I'm not suggesting that Google chooses one of the community provided desktop environments, rather that they use other aspects of the Linux desktop instead. I want to see functionality like CUPS printing, SANE scanning, and no limitations on the abilities of the USB port.
Restricting how one uses the computer is why projects like Zonbu (among others) have failed. So stop limiting the end-user! Instead, just allow the kernel to support what it does and let the users be free from restriction by utilizing other Linux desktop functionality.
A case for Google's walled garden
Brushing aside my frustration with Google's restrictions on peripherals, native applications, among other annoyingly controlling aspects, the Chromebook could still be a hit with the public.
We must remember that to the young social media crowd, life is already "in the cloud." The idea of not relying on localized applications; everything feeling like the Chrome Web browser, and so on, isn't all that alien of an idea. The concept may make me cringe, but Google has likely done enough research to believe they're on to something positive.
The Chromebook benefits are attractive to those willing to trade their freedom for security. Data encryption, verified booting and sandboxing can sound comforting to the non-technical type. Even better is that the Chromebook provides the end-user with a handy recovery feature. This alone provides peace of mind.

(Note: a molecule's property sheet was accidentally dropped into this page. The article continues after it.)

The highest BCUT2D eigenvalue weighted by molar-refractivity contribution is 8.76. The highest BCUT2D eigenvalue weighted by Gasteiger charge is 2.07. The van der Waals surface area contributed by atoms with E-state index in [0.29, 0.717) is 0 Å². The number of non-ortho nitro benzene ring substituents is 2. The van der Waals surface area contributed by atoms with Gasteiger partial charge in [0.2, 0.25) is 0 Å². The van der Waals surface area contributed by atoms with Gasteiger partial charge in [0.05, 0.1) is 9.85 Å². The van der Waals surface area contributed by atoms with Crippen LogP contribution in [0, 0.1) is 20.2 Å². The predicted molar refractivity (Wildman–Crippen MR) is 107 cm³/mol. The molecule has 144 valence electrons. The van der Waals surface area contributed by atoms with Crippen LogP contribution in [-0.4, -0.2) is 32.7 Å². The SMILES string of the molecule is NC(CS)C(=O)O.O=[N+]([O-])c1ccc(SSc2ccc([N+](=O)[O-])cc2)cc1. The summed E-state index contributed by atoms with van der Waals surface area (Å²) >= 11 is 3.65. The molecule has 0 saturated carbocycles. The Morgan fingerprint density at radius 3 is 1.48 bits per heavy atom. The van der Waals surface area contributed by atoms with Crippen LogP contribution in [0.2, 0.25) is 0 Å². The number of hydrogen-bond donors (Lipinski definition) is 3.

With security, a controlled environment, and familiar Web applications that many people are already using, I can see why casual users might be inclined to give the Chromebook serious consideration.
The enemy of my enemy is my friend
I've read many reports stating that the Chromebook will be a netbook only success, as such a walled garden-like experience would never work on larger desktop PCs.
Perhaps this is true, considering that users have lower expectations from netbooks than with desktop computers. At the same time, Chrome OS's approach to security could influence other Linux projects in the future, as concepts filter down from the Chromium project.
Understanding what is being developed by Google in this way means that perhaps Chromebooks and the Chrome OS project isn't all bad. If they're able to find ways to make Linux on the desktop a friendly user experience using their own applications, so be it. The best part is that we have another desktop operating system competing for the portable market on netbooks besides Windows.
So where does this leave the Linux desktop then? Will Google and the Chromebook put the Linux platform into second place, as the Chromebook is sure to hog the headlines over everyone else?
I suppose it's possible that the press will clamor to Google's latest offering. Yet at the same time, I see the audience the Chromebook is targeting as being completely different from that of Linux desktop. Speaking for myself, however, I will not be joining those who have decided that the Chromebook is the next big thing. It simply lacks too many things that I value in lieu of having an overly controlled environment.